1. Neuroscience
Download icon

Striatal dynamics explain duration judgments

  1. Thiago S Gouvêa
  2. Tiago Monteiro
  3. Asma Motiwala
  4. Sofia Soares
  5. Christian Machens
  6. Joseph J Paton  Is a corresponding author
  1. Champalimaud Centre for the Unknown, Portugal
Research Article
  • Cited 45
  • Views 4,886
  • Annotations
Cite this article as: eLife 2015;4:e11386 doi: 10.7554/eLife.11386

Abstract

The striatum is an input structure of the basal ganglia implicated in several time-dependent functions including reinforcement learning, decision making, and interval timing. To determine whether striatal ensembles drive subjects' judgments of duration, we manipulated and recorded from striatal neurons in rats performing a duration categorization psychophysical task. We found that the dynamics of striatal neurons predicted duration judgments, and that simultaneously recorded ensembles could judge duration as well as the animal. Furthermore, striatal neurons were necessary for duration judgments, as muscimol infusions produced a specific impairment in animals' duration sensitivity. Lastly, we show that time as encoded by striatal populations ran faster or slower when rats judged a duration as longer or shorter, respectively. These results demonstrate that the speed with which striatal population state changes supports the fundamental ability of animals to judge the passage of time.

Article and author information

Author details

  1. Thiago S Gouvêa

    Champalimaud Neuroscience Programme, Champalimaud Centre for the Unknown, Lisbon, Portugal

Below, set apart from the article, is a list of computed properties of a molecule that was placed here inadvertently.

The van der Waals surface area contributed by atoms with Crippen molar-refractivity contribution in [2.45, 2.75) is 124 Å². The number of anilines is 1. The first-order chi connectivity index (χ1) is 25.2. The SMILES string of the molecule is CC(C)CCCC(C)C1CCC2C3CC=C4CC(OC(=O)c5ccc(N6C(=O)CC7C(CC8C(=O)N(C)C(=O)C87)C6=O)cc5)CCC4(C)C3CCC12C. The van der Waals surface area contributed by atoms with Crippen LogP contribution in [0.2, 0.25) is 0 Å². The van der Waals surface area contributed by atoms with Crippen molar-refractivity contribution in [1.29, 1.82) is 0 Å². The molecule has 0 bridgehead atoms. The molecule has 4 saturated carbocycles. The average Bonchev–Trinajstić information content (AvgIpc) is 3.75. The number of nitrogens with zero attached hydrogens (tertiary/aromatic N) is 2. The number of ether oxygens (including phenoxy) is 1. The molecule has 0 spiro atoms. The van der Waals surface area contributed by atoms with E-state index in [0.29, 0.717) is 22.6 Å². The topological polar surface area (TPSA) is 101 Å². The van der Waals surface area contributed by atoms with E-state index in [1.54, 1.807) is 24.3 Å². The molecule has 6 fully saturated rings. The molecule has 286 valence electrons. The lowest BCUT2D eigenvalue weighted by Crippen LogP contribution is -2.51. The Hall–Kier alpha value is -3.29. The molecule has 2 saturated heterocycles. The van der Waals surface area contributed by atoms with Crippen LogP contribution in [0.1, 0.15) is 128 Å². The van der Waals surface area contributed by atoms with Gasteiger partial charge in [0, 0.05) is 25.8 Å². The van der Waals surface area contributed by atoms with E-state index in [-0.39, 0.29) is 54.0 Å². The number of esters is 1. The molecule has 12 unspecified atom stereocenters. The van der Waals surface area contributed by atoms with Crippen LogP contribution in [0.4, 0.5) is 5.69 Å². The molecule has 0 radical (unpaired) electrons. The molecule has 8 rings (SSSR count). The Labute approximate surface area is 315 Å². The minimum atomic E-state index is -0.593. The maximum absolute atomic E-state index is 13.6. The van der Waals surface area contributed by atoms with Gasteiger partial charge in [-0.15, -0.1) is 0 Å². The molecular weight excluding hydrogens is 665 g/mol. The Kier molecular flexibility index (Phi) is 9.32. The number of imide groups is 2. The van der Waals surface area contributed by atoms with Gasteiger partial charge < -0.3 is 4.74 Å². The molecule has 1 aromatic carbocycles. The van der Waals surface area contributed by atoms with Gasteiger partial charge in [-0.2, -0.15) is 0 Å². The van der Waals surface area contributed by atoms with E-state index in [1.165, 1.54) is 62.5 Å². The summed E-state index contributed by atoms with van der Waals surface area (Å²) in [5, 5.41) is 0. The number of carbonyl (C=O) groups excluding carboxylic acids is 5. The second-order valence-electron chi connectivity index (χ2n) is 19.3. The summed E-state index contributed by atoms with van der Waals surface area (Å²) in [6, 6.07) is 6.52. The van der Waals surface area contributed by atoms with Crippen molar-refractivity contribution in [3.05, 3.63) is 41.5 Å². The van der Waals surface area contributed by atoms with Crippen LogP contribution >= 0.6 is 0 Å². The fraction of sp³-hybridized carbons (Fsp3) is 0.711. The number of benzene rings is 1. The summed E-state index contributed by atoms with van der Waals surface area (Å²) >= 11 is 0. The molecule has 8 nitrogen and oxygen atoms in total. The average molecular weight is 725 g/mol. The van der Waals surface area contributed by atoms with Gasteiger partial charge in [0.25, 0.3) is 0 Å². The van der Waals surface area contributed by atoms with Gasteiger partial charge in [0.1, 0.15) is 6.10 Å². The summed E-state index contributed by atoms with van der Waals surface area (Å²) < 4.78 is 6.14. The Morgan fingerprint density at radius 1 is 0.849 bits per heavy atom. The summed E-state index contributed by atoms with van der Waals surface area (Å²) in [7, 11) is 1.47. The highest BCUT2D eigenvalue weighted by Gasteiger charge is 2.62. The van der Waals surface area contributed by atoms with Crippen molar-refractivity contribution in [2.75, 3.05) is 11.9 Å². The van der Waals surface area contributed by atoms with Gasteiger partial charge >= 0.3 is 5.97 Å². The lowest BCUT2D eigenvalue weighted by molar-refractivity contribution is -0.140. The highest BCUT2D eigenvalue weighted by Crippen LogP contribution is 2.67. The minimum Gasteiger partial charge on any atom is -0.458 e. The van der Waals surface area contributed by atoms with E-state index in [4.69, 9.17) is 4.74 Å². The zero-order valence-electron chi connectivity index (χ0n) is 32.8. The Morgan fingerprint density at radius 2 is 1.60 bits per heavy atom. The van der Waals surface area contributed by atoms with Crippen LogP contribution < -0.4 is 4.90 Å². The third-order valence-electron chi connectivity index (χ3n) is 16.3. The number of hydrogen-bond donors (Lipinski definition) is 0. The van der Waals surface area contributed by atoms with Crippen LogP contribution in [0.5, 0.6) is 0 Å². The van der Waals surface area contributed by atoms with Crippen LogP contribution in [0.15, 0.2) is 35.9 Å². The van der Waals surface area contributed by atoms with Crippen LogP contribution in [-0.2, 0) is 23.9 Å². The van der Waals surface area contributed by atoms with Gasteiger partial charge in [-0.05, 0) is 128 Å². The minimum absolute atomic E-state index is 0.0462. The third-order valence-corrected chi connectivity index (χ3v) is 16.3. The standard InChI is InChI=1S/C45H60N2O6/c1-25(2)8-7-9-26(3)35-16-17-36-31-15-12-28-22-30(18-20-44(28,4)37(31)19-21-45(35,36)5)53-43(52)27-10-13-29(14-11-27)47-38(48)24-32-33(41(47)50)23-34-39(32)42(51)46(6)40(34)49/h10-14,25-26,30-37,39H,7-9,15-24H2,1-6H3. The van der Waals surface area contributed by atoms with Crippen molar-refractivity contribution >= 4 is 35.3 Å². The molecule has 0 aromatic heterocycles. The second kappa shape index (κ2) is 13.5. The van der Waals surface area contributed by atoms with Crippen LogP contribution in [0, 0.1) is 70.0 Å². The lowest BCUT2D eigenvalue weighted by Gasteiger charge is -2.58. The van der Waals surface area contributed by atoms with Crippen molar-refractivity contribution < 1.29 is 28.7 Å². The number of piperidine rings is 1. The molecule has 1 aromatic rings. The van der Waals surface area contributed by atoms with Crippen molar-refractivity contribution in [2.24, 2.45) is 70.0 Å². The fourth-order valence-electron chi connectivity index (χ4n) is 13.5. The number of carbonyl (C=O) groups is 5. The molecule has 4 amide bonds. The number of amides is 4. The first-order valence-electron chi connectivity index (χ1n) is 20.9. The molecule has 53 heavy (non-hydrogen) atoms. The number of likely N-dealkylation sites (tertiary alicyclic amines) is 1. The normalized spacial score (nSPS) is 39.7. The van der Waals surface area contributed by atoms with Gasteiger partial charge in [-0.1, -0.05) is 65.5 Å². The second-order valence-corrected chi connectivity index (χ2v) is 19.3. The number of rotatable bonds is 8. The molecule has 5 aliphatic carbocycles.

Competing interests
    The authors declare that no competing interests exist.
  2. Tiago Monteiro

    Champalimaud Neuroscience Programme, Champalimaud Centre for the Unknown, Lisbon, Portugal
    Competing interests
    The authors declare that no competing interests exist.
  3. Asma Motiwala

    Champalimaud Neuroscience Programme, Champalimaud Centre for the Unknown, Lisbon, Portugal
    Competing interests
    The authors declare that no competing interests exist.
  4. Sofia Soares

    Champalimaud Neuroscience Programme, Champalimaud Centre for the Unknown, Lisbon, Portugal
    Competing interests
    The authors declare that no competing interests exist.
  5. Christian Machens

    Champalimaud Neuroscience Programme, Champalimaud Centre for the Unknown, Lisbon, Portugal
    Competing interests
    The authors declare that no competing interests exist.
  6. Joseph J Paton

    Champalimaud Neuroscience Programme, Champalimaud Centre for the Unknown, Lisbon, Portugal
    For correspondence
    joe.paton@neuro.fchampalimaud.org
    Competing interests
    The authors declare that no competing interests exist.

Ethics

Animal experimentation: All experiments were in accordance with the European Union Directive 86/609/EEC and approved by the Portuguese Veterinary General Board (Direcção-Geral de Veterinária, project approval 014303 - 0420/000/000/2011)

Reviewing Editor

  1. Timothy Behrens, Oxford University, United Kingdom

Publication history

  1. Received: September 3, 2015
  2. Accepted: December 7, 2015
  3. Accepted Manuscript published: December 7, 2015 (version 1)
  4. Version of Record published: January 12, 2016 (version 2)

Copyright

© 2015, Gouvêa et al.

This article is distributed under the terms of the Creative Commons Attribution License permitting unrestricted use and redistribution provided that the original author and source are credited.

Metrics

  • 4,886
    Page views
  • 1,077
    Downloads
  • 45
    Citations

Article citation count generated by polling the highest count across the following sources: Scopus, Crossref, PubMed Central.

Download links

A two-part list of links to download the article, or parts of the article, in various formats.

Downloads (link to download the article as PDF)

Download citations (links to download the citations from this article in formats compatible with various reference manager tools)

Open citations (links to open the citations from this article in various online reference manager services)